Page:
What's up with limb weakness, abnormally high muscle tension (torso), tingling, and a feeling that I need to MOVE my limbs. I think it might be what they call "restless leg syndrome," but sometimes it's my arms--like right now. I've had a few times where I had a problem with my left hip, that it's weak and hurts when I try to use my leg. I literally cannot support myself. One time it happened just after I entered a preschool classroom, and I had to stand there, balancing on my right leg, because I could not bear weight with the left. Luckily the class was in circle time, so it was not abnormal just to stand there watching them. It happens more often when I'm sitting and go to stand up, and my body says, "Surprise! I've been saving this for you.. You can't stand, silly!" It's not like this happens frequently, but I doubt it's normal to happen at all. I just go ahead and stand with my right leg, and I gently stretch the bad hip. That helps. Or I can wait for it to go away.

I am loath to admit that I have cognitive symptoms, like word retrieval issues, losing my train of thought, and confusion. I know that everyone experiences going into a room only to forget why you're there. But there are days or weeks that it happens to me frequently, then I'm fine for weeks or months. And have you ever suddenly not known where you are? Not just forgotten where you're going but not even known where you are. I'm not sure if that's normal or not. It happened to the title character in Still Alice (a book I highly recommend), and she ended up having Alzheimer's. When it later happened to me, of course I thought about that book, but I don't think I fit the profile for Alzheimer's. Whew. But the description in the book was right on the money.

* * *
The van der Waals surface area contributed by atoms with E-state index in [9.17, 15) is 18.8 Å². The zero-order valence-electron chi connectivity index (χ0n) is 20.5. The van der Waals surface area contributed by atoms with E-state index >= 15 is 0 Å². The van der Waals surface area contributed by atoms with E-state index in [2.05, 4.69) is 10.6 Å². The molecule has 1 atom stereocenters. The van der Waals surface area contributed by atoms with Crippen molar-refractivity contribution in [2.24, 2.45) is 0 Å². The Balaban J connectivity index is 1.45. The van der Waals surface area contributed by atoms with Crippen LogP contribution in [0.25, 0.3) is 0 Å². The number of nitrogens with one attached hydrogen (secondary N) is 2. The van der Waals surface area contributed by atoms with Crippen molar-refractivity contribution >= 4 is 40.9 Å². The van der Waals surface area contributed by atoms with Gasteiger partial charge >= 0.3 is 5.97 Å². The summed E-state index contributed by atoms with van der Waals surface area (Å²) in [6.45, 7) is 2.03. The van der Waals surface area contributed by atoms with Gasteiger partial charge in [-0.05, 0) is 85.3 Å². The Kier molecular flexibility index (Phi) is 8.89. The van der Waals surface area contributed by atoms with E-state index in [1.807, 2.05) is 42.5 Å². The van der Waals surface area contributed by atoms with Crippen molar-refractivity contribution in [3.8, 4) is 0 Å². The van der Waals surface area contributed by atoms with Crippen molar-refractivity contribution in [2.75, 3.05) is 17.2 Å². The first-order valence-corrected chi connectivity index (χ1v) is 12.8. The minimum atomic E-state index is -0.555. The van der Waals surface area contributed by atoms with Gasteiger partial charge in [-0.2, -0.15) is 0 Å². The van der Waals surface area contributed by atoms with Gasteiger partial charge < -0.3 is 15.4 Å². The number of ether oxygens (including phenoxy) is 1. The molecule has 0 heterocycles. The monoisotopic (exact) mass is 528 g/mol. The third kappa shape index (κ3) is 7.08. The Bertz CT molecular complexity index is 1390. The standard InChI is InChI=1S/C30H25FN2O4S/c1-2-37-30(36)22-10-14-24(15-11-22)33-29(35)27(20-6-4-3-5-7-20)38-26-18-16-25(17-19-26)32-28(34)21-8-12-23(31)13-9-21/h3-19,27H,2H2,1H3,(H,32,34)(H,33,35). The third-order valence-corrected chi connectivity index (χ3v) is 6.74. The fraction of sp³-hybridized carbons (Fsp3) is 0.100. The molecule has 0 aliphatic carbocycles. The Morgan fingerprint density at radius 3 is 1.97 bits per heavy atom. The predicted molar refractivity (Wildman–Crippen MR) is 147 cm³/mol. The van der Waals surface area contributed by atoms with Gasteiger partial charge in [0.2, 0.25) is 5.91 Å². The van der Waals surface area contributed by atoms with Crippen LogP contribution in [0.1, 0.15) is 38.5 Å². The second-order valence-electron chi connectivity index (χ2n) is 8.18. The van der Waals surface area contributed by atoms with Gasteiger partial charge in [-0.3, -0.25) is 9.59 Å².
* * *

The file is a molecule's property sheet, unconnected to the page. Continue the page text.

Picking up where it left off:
And then there's the exhaustion. Sometimes I'm so tired when I get home from work, I can't do anything but lay there. That's pretty much guaranteed to happen on days when I work my regular job and take a freelance interpreting job in the evening. Even thinking about doing anything when I feel that way is enough to make me cry. I feel like such a weenie. It's not like I'm out on a construction site all day! My job is mentally and emotionally draining (try interacting all day with people who need you precisely because they can't interact with people), but I really don't think I should be that tired. It's not all the time. And maybe food plays into it, because there are times I'm too busy to eat properly.

The tough thing is that I don't even know that my problems are related. I wonder if the GI stuff is separate from the rest of it.

I'm so glad [next to] no one reads my blog. It's so helpful for me to process.

OK, I'm formulating a plan. I have the allergist appointment. I'm going to make an appointment with my nurse practitioner (give her one last chance--she did order the right tests to identify the gallbladder problem, after all). I'm going to make an appointment with my boss's GI doctor. And I think I'll make an appointment with Laynie's weirdo doctor. When it comes to doctors, I'll take intelligence over good social skills any day, and I think she's intelligent.

Sometimes I feel like I need to get a medical degree to solve my problems!